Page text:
In conclusion, take good care of your employees when you’re drafting a personnel budget. It doesn’t come down just at paying their salaries. It’s about making them comfortable and instilling a sense of purpose and belonging. If this means offering employee development programs or giving them a free lunch, be prepared to set some money aside.

 

Software and hardware assets

We live in a tech-driven world. There’s no doubt about that and no option but to keep up with the times. Almost all of our work actions are done through an electronic device. We work on PCs and laptops, we communicate by phones, we meet each other through AV equipment. We’re hooked. And it’s great.

Keeping a hardware inventory is pretty straightforward. PCs, laptops, monitors, routers, mice, keyboards, tablets, phones, cables, adaptors, headphones, speakers, chargers, and so on. It’s there, it’s tangible, it’s countable. It’s simple to budget for. Software requires a bit more attention. Is it a one time payment? Is it a subscription? If so, when does it expire? Is it payable by month, by year, or does it have a different payment timeframe?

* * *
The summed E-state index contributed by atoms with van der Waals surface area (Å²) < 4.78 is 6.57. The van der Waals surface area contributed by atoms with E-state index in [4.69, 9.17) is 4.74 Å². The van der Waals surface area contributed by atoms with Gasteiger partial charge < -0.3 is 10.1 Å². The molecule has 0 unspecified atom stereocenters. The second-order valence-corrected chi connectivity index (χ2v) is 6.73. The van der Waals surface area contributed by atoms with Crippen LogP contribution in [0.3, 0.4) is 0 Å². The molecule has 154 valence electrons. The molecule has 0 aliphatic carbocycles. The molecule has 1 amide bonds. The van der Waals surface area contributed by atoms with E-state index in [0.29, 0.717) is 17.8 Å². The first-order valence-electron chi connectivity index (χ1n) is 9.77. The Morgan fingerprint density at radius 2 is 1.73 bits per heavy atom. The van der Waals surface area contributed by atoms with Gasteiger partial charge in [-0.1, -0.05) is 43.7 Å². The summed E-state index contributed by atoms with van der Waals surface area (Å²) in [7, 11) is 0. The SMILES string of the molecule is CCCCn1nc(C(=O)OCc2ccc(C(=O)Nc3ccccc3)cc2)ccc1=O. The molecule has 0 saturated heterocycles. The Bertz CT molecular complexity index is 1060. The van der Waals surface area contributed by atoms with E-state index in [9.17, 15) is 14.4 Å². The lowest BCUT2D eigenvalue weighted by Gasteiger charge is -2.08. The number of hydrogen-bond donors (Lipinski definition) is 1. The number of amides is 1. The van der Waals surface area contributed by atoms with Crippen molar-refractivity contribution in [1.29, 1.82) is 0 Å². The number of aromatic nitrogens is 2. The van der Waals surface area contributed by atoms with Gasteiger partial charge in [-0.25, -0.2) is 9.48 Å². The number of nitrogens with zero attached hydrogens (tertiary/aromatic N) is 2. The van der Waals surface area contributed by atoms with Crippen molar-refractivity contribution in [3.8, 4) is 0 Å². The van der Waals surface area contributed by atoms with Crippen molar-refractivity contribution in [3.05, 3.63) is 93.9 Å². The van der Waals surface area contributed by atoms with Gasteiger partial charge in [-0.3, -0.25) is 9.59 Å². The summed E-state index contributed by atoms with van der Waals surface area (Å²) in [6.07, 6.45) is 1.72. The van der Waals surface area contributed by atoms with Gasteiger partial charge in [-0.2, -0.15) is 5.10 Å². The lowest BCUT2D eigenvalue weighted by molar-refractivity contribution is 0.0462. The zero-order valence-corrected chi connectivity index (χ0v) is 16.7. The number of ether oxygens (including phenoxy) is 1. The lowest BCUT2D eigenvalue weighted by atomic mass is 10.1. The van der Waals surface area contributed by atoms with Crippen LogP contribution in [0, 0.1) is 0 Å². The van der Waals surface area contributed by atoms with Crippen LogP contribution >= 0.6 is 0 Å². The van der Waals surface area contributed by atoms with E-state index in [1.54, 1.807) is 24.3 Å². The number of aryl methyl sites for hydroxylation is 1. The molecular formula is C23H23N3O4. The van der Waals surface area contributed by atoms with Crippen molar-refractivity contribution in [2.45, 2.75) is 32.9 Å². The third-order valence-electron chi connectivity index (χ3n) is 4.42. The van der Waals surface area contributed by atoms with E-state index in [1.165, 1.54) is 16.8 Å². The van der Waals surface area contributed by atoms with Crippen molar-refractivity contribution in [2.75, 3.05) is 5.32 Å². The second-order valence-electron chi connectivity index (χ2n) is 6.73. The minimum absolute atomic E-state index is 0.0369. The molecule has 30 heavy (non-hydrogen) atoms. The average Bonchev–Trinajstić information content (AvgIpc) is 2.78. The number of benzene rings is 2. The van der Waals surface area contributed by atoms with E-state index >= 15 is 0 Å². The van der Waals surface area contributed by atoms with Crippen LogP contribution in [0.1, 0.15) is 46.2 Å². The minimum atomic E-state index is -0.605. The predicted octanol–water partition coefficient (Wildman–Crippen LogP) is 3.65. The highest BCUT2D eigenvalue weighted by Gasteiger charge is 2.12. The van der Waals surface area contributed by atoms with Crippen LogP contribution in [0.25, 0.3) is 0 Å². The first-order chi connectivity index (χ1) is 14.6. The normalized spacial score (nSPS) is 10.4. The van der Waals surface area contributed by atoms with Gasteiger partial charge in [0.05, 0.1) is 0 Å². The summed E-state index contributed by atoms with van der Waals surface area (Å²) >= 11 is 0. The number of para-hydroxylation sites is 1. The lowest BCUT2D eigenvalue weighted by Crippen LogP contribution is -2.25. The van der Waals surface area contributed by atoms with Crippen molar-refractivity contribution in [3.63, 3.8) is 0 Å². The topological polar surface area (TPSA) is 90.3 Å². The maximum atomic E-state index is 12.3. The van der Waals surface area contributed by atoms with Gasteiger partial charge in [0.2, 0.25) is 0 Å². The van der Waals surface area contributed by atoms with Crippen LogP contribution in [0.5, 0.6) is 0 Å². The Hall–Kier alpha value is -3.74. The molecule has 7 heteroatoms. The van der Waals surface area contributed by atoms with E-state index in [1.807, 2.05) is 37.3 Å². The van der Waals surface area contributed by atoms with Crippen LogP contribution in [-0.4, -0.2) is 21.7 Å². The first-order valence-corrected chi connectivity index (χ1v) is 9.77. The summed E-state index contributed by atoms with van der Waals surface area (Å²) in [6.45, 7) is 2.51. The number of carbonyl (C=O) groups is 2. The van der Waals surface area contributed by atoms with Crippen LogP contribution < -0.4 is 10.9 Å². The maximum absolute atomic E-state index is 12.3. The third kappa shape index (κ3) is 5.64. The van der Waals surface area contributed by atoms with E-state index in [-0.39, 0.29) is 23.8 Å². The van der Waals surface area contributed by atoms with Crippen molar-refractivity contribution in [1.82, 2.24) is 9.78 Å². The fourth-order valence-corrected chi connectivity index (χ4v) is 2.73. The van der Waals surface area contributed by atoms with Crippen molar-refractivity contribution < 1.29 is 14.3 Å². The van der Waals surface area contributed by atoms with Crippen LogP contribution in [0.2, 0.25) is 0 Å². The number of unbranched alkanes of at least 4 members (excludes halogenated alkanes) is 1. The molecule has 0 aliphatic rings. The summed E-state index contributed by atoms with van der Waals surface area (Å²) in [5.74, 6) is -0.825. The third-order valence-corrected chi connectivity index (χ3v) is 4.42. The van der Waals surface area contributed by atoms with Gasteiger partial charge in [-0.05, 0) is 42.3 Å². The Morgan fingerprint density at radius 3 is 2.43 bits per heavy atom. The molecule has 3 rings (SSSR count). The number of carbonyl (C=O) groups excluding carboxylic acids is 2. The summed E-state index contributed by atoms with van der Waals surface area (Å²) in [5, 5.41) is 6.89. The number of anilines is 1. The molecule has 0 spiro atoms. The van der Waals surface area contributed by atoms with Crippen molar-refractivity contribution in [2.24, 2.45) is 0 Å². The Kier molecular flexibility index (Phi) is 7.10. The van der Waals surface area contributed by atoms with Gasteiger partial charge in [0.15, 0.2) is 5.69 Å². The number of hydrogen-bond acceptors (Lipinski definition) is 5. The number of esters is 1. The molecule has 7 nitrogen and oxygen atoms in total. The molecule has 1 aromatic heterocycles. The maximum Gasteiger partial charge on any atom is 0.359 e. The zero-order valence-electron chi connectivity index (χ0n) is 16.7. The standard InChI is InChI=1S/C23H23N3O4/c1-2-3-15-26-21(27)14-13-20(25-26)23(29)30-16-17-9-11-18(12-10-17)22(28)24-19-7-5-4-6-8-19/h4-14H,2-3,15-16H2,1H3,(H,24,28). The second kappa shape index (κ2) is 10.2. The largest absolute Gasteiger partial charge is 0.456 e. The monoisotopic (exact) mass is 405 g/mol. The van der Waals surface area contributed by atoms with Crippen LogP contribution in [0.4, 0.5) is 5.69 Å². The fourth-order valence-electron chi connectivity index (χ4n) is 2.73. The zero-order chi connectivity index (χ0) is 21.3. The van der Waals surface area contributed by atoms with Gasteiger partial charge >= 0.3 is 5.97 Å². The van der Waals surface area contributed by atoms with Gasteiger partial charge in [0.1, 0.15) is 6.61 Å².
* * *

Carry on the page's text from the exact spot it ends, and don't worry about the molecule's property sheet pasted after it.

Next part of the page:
Another thing worth mentioning here is that the entire fleet of technological devices requires maintenance and constant update, so make sure you include that in the asset management budget. It’s useless to have a large supply of devices, if they don’t work properly.

 

Clients

A company’s clients are its source of revenue. Obviously, they will have to be handled with great care. But how much of an effort should you do for each specific client? Well, similar to the case of employees, it depends on how valuable that client is for the business.

Now, we’re not saying that clients who do not bring in big money should be ignored or treated poorly. It’s simply about balancing your efforts and focusing resources proportionately to the respective incoming revenue. Let’s take the example of a sales meeting designed to bring in a new client. What exactly are the costs of the meeting?

For starters, there’s the space. There are costs associated to each room inside an office building. Electricity, tech equipment, room upkeep, everything that makes that space functional has a price. This is why YArooms, the room booking system, has implemented advanced financial reporting – to identify precisely what the cost/income ratio is for each space. Then there’s the amenities – coffee, other beverages, maybe lunch, brochures, branded stationery etc. How do you want to greet the potential client? Should you go all out? Or rather, is it worth it to go all out or is a basic welcome package enough?

What are the benefits or advantages of the meeting? Is the client going to tip the scales in your company’s favour? Is it a promising stream of substantial revenue? That’s for you to assess, compare to the costs, and make a decision regarding efforts.

Maria C., Comms. Officer

Written on Tuesday, 16 Jul 2019